Nevertheless, it should be noted that Rome I introduced a new provision on the definition of habitual residence, for companies and other bodies, corporate or unincorporated, shall be the place of central administration. For a natural person who’s acting in the course of their business activity, then this shall be their principle place of business. For contracts concluded in the course of the operations of a branch, agency or any other establishment, then that shall be the place where the branch is located.30 This is unlike Brussels I which recognized three criteria for determining where the corporations and other legal bodies are domiciled.31

Secondly, if the contract falls outside categories mentioned in article 4 subsection 1, or if the contract would be covered by more than one of the kinds of aforementioned rule, then the applicable law will be the law of the country where the party is required to effect the characteristic performance of the contract and this shall also be the habitual residence32. “Hence, the presumption of the Rome Convention relating to characteristic performance has been turned into one of the two main rules of Rome I regarding the applicable law in the absence of a law of choice”33.

Article 4(3), of the convention has a sub section for complex cross border contracts in which it mentions that the test of habitual resident will not apply, where it is clear from the circumstances of the case that the contract manifested is more closely connected with a country other than those indicated in paragraphs (1) and (2)34. But the Convention failed to expound on the meaning of the adverb “manifestly”, which means that currently according to Rome I “courts have less leeway to resort to this exception than was the case under the Rome Convention”35.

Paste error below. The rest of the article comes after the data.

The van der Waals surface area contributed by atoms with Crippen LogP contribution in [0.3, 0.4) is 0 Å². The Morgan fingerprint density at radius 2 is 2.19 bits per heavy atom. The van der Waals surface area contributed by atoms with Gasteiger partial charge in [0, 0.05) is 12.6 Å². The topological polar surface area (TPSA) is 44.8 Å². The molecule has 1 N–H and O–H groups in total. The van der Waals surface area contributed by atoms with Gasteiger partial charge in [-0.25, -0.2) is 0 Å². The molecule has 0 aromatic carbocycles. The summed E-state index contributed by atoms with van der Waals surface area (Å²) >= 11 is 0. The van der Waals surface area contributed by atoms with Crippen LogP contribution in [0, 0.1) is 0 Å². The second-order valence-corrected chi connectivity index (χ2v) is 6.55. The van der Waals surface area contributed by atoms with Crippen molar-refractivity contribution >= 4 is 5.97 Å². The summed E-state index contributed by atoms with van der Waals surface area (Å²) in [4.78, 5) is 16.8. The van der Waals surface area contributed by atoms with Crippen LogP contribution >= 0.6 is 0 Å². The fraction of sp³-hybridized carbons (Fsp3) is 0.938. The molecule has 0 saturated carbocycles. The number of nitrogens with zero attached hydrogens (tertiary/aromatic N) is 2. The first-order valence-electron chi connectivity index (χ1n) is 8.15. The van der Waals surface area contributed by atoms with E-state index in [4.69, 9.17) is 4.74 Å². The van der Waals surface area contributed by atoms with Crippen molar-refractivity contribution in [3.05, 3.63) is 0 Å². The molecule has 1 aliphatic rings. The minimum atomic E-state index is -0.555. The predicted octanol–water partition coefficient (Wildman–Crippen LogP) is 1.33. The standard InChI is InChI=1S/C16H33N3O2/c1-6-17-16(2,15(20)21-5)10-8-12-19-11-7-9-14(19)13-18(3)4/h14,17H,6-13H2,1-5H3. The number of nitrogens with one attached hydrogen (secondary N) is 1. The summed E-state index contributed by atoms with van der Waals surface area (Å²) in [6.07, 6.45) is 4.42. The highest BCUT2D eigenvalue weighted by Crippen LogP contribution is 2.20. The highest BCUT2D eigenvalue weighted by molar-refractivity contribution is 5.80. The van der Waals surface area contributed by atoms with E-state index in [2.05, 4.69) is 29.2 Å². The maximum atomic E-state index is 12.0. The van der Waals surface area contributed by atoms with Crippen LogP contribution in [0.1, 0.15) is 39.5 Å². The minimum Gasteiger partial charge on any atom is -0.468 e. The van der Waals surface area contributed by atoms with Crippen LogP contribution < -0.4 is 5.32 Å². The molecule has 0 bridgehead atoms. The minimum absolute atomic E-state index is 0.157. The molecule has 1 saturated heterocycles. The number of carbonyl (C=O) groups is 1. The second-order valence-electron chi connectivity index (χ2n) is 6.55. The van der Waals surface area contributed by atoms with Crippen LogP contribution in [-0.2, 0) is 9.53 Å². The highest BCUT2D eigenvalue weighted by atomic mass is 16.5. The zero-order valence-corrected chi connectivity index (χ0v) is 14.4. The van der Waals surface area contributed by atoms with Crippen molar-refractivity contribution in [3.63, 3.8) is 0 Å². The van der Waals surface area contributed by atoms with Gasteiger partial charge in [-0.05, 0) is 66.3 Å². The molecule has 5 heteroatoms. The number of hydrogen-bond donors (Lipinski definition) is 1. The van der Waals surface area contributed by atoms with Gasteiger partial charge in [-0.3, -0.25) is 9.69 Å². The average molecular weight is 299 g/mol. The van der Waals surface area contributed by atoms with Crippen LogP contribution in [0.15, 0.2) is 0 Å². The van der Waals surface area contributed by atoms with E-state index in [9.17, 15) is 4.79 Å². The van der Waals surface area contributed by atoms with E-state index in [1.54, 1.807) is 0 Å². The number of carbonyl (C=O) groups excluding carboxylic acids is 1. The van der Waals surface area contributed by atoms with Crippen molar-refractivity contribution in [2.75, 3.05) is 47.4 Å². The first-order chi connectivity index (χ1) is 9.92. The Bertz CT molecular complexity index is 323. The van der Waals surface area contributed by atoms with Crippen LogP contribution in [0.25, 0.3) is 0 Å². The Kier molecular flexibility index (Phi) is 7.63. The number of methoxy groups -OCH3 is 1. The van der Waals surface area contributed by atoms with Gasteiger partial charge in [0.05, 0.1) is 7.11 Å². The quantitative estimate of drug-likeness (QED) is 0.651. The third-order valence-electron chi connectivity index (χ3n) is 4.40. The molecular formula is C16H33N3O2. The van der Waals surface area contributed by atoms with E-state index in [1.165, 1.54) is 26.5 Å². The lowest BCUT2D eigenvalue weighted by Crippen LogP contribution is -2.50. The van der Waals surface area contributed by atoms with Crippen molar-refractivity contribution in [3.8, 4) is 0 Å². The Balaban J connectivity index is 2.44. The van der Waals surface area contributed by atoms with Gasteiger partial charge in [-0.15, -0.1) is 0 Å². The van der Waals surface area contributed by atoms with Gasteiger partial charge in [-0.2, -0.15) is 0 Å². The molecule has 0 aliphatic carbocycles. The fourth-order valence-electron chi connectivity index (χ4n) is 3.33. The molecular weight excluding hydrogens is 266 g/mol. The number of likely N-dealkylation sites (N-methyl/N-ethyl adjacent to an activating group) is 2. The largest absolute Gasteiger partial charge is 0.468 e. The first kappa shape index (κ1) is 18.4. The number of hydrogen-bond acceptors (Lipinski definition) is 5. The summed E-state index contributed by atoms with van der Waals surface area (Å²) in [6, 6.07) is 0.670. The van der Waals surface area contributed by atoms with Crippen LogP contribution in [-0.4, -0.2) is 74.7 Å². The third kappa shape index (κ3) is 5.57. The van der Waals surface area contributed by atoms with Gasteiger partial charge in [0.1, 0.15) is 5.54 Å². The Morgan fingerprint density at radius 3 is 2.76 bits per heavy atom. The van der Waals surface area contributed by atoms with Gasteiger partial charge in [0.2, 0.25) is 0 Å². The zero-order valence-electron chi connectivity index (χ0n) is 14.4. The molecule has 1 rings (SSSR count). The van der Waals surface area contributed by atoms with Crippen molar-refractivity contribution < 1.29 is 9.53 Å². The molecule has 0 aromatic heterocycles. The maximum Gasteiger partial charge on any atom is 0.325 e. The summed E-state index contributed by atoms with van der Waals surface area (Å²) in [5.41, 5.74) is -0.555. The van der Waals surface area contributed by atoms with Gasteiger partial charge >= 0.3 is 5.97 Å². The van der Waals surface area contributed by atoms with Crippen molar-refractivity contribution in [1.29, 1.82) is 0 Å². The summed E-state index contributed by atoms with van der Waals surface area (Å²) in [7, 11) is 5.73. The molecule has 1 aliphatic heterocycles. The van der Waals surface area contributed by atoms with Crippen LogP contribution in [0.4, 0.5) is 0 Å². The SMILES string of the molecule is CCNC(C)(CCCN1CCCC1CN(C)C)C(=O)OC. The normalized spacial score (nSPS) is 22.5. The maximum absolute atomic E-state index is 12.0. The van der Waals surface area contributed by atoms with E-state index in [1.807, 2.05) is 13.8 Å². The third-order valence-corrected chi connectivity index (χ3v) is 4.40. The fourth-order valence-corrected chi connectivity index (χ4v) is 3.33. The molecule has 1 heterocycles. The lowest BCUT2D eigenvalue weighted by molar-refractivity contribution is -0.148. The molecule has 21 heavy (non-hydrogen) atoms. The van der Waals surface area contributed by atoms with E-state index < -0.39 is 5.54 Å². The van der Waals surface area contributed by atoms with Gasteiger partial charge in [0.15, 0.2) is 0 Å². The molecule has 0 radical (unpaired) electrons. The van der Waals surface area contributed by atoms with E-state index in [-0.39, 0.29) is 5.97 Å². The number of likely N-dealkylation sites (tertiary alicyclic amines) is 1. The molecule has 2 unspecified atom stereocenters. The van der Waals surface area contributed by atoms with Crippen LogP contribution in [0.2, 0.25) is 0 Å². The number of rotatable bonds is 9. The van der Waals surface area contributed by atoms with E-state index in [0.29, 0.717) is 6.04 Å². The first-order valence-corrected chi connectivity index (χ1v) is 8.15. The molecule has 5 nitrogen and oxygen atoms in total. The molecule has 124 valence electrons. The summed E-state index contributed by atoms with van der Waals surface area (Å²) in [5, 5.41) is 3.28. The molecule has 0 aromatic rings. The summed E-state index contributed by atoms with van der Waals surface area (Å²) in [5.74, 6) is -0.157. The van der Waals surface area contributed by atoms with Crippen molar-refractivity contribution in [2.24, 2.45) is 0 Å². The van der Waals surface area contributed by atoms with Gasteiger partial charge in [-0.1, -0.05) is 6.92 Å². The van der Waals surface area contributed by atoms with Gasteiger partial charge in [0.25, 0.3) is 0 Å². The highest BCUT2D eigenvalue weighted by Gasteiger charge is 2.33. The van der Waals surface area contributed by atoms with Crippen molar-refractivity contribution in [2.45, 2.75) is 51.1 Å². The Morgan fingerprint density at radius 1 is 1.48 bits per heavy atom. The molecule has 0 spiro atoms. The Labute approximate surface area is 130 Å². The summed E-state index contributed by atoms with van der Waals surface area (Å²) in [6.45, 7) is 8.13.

A final comparison between Rome I and Rome convention is that it is impossible to determine the appropriate law by using subsections (1) (2), which states that the contract shall be governed by the law of the country which it is most closely connected.

By the same comparison Rome I is more flexibility and applicable with respect to rules governing the contract in the absence of choice of law; nonetheless, in the case of linked contract the difference is “manifestly more closely connected36.

There are however special rules governing certain types of contracts in the absence of choice of law, stipulated in Rome I, and they may limit the ability of the parties to choose the governing law they want for their contract such as contracts of carriage, consumer, and insurance.